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7-year neck pain study sheds light on best care

18.02.2008
A seven-year, international study published today finds that some alternative therapies such as acupuncture, neck manipulation and massage are better choices for managing most common neck pain than many current practices. Also included in the short-list of best options for relief are exercises, education, neck mobilization, low level laser therapy and pain relievers.

Therapies such as neck collars and ultrasound are not recommended. The study found that corticosteroid injections and surgery should only be considered if there is associated pain, weakness or numbness in the arm, fracture or serious disease.

The Bone and Joint Decade 2000-2010 Task Force on Neck Pain and Its Associated Disorders 236 page review of the current research on neck pain is published in the journal Spine. The multi-national and inter-disciplinary study team included Canadian, American, South American, Australasian and European researchers. The Task Force was created to help neck pain sufferers and health professionals use the best research evidence to prevent, diagnose and manage neck pain.

"Neck pain is not a trivial condition for many people," says Task Force president Dr. Scott Haldeman, clinical professor, department of neurology at the University of California, Irvine; and adjunct professor, department of epidemiology University of California Los Angeles. "It can be associated with headaches, arm and upper back pain and depression. Whether it arises from sports injuries, car collisions, workplace issues or stress, it can be incapacitating. Understanding the best way to diagnose and manage this problem is of high importance for those who are suffering and for those who manage and pay for its care."

The study found that neck pain is a widespread experience that is a persistent and recurrent condition for the majority of sufferers. It is disabling for approximately two out of every 20 people who experience neck pain and affects their ability to carry on with daily activities says the Task Force.

A key recommendation of the Task Force is that neck pain, including whiplash-related pain, be classified and treated in a common system of 4 grades:

Grade 1: neck pain with little or no interference with daily activities

Grade 2: neck pain that limits daily activities

Grade 3: neck pain accompanied by radiculopathy ("pinched nerve" -- pain weakness and/or numbness in the arm)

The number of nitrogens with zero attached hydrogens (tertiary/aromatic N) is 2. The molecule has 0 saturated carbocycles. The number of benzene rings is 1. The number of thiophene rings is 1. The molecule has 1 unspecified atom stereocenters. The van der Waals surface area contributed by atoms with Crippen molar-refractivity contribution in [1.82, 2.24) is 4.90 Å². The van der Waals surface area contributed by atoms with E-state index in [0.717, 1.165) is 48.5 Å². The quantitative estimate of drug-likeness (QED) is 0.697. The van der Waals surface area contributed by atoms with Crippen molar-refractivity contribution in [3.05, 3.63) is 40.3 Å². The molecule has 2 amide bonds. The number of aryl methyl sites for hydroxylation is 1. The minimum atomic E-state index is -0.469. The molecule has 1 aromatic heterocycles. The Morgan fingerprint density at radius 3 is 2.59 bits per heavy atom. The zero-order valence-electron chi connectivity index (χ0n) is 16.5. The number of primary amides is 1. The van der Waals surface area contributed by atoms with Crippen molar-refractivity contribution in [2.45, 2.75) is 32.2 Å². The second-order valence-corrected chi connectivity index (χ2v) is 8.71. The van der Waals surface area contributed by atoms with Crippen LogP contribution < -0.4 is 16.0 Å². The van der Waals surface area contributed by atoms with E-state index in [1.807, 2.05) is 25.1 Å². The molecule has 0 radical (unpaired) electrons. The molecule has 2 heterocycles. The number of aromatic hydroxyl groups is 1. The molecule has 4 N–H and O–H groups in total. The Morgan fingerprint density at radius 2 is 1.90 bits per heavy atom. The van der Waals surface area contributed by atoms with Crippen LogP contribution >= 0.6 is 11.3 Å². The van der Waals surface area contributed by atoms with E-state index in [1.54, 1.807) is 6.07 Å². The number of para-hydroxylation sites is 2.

Grade 4: neck pain with serious pathology, such as tumor, fracture, infection, or systemic disease.

"The majority of neck pain falls into Grades 1 or 2," says Task Force member, Dr. Linda Carroll, Associate Professor, School of Public Health at the University of Alberta, and Associated Scientist, Alberta Centre for Injury Control and Research (ACICR). "Many sufferers manage to carry on with their daily activities. Others find their pain interferes with their ability to carry out daily chores, participate in favorite activities or be effective at work. For these people, the evidence shows there are a relatively small number of therapies that provide some relief for a while, but there is no one best option for everyone."

In addition to its comprehensive review of the existing body of research on neck pain, the Task Force also initiated a new study into the association between chiropractic care of the neck and stroke. This innovative piece of research found that patients who visit a chiropractor are no more likely to experience a stroke than are patients who visit their family physician. The study concludes that this type of stroke commonly begins with neck pain and/or headache which causes the patient to seek care from their chiropractor or family physician before the stroke fully develops.

"This type of stroke is extremely rare and has been known to occur spontaneously or after ordinary neck movements such as looking up at the sky or shoulder-checking when backing up a car," noted the study's lead author, Dr. David Cassidy, professor of epidemiology at the University of Toronto and senior scientist at the University Health Network at Toronto Western Hospital.

For the minority of neck pain sufferers who experience Grade 3 neck pain -- that is neck pain accompanied by pain, weakness and/or numbness in the arm, also referred to as a "pinched nerve", corticosteroid injections may provide temporary relief says the study. Surgery is a last resort according to the findings and should only be considered if accompanying arm pain is persistent or if the person is experiencing Grade 4 pain due to serious injury or systemic disease.

Top findings for neck pain suffers:

Stay as active as you can, exercise and reduce mental stress.

Don't expect to find a single "cause" for your neck pain.

Be cautious of treatments that make "big" claims for relief of neck pain.

Trying a variety of therapies or combinations of therapies may be needed to find relief -- see the therapies for which the Task Force found evidence of benefits.

Once you have experienced neck pain, it may come back or remain persistent.

Lengthy treatment is not associated with greater improvements; you should see improvement after 2-4 weeks, if the treatment is the right one for you.

There is relatively little research on what does or does not prevent neck pain; ergonomics, cervical pillows, postural improvements etc. may or may not help.

"This is an important body of research that will help to improve the quality of patient care by incorporating the best evidence into practice and patient education," says Dr. Carroll. "Neck pain can be a stubborn problem -- we hope this comprehensive analysis of the evidence will help both sufferers and health care providers better manage this widespread complaint."

Angela Kargus | EurekAlert!
Further information:
http://www.amerchiro.org/

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